The Fall of the Eleventh

The easiest part of writing this entry was the title. Let’s face it, there are already probably hundreds of blog entries, YouTube videos, articles and such with the same name. It’s a line written for us by Steven Moffat back in Series 6, and I’m sure it’ll be repeated again before the year is out.

Matt Smith has made his decision to leave the role of the Doctor, and the BBC have confirmed this in an official announcement which was dropped on us last night (June 1st). It’s sad news, of course. Smith’s tenure as the 11th incarnation of the Doctor has been a pleasure to watch since his first episode, and through a combination of excellent performances and clever marketing, the programme itself has massively grown in stature across the world with Smith as the incumbent.

The beauty of Doctor Who is that it is possibly the only television show in the world where the lead actor can decide to leave, and another actor can take his place, and this can be explained away with only one word – ‘regeneration‘. To some, a regeneration can be an exciting event, a chance for the show to get a breath of fresh air, a lick of paint and a few new ideas to take the whole thing forward. To others it can be heartbreaking, as they come to the realisation that ‘their’ Doctor, the incarnation they have always loved, will soon be gone and replaced by something totally new. The idea of regeneration is something utterly brilliant – it is the reason why Doctor Who continued for so long since 1963, and it is the reason why we are still able to enjoy brand new episodes of the series almost forty years after the death of the first actor to play the Doctor, William Hartnell. It is fitting, therefore, that we get to enjoy the excitement/heartbreak/tedium* of a regeneration in the 50th Anniversary year of the show.

(*delete as appropriate)

I am not devastated by Smith’s decision. I believe three series is long enough to leave a lasting legacy, and while I would have been delighted for the Eleventh Doctor to carry on for a few more years I will never be averse to a regeneration and a new take on the eponymous hero. What bugs me slightly is the way that we’re told the news more than 6 months prior to the actual event itself. I appreciate that Doctor Who is now one of the biggest and most popular non-soaps on television at the moment and as such keeping things like this secret would take an effort of such enormous magnitude that it would be laughable, but I just don’t feel like anyone actually tried. This happened with Eccleston’s Doctor and then subsequently Tennant’s, where we knew months in advance that the regeneration was coming and who was going to take over the role. I would, just for once, love to be taken totally by surprise by a regeneration in the show. During David Tennant’s era, he was shot by a Dalek at the end of The Stolen Earth and his subsequent ‘regeneration’ was left as a cliffhanger. We then had a crazy seven days where the press went mental with speculation as to who was taking over. The second part of that episode, Journey’s End, was hugely anticipated. Obviously in the end it all turned out to be a bit of a red herring, but the point was that the surprise element of a possible regeneration out of nowhere was amazing to be part of.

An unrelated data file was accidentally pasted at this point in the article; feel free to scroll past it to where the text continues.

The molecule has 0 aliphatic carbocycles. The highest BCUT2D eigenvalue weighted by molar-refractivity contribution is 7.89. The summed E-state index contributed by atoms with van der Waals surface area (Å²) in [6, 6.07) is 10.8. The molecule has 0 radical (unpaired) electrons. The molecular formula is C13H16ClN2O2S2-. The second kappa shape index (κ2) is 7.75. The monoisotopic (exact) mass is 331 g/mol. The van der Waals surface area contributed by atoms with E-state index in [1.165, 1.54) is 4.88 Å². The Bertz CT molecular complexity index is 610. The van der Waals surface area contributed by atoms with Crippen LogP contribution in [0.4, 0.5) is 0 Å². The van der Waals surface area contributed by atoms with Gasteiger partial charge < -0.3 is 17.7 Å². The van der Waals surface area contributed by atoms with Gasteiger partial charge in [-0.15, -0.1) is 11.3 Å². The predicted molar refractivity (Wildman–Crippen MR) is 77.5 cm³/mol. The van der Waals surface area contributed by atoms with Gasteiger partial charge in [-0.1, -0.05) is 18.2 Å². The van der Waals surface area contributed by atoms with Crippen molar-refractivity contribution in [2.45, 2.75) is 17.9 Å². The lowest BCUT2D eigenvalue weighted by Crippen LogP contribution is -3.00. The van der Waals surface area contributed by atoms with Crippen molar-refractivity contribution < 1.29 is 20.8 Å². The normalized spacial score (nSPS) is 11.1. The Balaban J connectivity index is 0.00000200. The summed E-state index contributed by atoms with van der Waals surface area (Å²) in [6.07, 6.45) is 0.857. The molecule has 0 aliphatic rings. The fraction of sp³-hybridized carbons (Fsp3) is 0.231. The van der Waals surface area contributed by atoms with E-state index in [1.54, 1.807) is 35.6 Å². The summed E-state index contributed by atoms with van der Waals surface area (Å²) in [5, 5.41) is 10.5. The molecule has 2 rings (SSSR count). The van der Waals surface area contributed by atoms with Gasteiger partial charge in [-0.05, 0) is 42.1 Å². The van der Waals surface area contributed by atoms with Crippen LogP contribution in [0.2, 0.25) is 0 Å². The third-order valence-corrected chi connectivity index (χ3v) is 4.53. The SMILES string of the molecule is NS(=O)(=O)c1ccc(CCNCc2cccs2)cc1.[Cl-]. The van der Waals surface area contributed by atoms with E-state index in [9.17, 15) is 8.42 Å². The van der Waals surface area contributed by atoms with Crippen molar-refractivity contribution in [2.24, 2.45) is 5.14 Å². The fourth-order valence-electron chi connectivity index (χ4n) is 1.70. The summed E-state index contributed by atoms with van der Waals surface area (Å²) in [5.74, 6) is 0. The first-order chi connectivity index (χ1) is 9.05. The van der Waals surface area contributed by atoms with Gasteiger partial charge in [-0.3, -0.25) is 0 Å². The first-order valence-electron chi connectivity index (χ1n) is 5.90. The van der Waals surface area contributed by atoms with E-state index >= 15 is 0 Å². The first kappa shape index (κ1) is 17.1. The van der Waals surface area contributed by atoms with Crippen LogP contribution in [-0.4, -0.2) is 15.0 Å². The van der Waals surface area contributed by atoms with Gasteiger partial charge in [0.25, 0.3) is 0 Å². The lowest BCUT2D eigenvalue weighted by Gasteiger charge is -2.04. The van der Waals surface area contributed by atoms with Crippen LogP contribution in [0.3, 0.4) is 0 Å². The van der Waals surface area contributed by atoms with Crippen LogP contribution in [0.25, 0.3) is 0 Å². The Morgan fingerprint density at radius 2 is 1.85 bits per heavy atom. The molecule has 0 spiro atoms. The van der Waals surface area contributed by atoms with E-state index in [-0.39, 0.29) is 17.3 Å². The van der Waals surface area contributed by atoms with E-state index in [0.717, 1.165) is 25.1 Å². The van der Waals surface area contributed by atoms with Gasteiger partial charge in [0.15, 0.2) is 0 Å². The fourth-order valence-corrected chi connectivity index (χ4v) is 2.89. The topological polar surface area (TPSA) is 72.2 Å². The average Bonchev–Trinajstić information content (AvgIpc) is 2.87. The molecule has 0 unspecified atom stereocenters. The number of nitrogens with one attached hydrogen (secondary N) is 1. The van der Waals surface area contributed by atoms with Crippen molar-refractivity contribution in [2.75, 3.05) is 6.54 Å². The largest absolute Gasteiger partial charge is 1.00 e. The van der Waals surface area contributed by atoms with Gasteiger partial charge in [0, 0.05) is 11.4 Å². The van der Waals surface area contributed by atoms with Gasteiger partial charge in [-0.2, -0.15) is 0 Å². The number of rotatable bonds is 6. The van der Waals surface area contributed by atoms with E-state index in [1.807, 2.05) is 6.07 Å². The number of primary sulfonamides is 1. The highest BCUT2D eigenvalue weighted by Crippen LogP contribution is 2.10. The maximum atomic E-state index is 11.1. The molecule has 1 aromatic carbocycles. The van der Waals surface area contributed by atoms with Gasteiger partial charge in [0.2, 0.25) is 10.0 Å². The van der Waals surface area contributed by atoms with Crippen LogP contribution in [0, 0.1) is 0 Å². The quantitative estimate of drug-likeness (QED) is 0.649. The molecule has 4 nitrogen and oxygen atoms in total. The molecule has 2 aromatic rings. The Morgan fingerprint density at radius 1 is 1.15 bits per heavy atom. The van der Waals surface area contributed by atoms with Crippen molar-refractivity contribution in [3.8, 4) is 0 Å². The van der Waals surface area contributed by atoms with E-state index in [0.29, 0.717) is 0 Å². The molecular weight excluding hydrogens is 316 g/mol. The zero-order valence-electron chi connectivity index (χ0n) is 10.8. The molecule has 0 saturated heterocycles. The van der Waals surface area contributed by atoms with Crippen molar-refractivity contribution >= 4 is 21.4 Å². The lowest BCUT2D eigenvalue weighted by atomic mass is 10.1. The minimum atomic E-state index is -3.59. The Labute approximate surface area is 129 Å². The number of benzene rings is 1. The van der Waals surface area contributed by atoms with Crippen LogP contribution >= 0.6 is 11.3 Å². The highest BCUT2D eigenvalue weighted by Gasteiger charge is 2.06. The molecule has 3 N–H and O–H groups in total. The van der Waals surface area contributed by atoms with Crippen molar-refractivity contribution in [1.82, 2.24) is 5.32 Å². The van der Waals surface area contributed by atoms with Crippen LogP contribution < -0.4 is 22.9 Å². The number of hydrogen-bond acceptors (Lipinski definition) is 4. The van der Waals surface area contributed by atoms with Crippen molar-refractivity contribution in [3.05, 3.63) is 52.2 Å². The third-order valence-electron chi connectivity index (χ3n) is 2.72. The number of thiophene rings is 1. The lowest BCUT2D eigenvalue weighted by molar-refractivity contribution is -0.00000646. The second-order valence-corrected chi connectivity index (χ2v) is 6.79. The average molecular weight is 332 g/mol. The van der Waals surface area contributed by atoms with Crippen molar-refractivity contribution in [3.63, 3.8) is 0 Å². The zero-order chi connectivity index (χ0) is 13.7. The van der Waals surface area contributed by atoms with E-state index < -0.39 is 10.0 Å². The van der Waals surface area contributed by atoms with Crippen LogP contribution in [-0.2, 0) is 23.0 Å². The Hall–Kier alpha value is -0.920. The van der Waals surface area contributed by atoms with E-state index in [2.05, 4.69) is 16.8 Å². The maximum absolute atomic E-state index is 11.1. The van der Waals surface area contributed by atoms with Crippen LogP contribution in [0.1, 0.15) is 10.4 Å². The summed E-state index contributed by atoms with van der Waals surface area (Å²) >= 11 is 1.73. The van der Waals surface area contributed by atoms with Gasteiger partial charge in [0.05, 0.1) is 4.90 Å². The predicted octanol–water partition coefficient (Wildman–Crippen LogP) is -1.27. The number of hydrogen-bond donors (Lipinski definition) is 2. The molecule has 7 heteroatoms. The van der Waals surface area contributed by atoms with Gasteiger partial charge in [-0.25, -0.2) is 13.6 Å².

But, we know now, so let’s get on with it. Sadly, the official announcement means we are now going to be subjected to months and months of speculation as to who will be taking over the role, and then the inevitable mass disappointment when we find out the truth. In the last 24 hours I have already seen some frankly ridiculous suggestions, not least that David Tennant should return. No, he really shouldn’t.

We have also, again, returned to the old argument that the Doctor should be played by a woman, and I’ve even heard some mutterings that it’s unfair that the role has thus far been monopolised by male actors. The Doctor is a male character. Sherlock Holmes has also been played exclusively by male actors. If Benedict Cumberbatch decided to quit his role as Sherlock, would it be realistic to expect female actors to be given the chance to take over? Of course not – so why should we expect the same with the Doctor? Granted, we have already heard in The Doctor’s Wife that the Corsair, a fellow Time Lord, used to regenerate into a female form – but the Corsair doesn’t have his/her own show.

I will admit to being one of the show’s fans who wasn’t happy with the casting of Matt Smith as the Doctor initially. I felt he was too young, that he had only been chosen in an effort to win over the female fans and younger audiences, and that the show might suffer for it. I was terribly wrong. Matt Smith proved himself time and again with some phenomenal performances, some of which saved otherwise lacklustre episodes of the show. As such, no matter who gets announced this time around, I am sure I will be initially critical before being blown away when they take over. The BBC have an excellent track record of picking the right actor for the role, and I have no doubt they will do it again.

Latersville.

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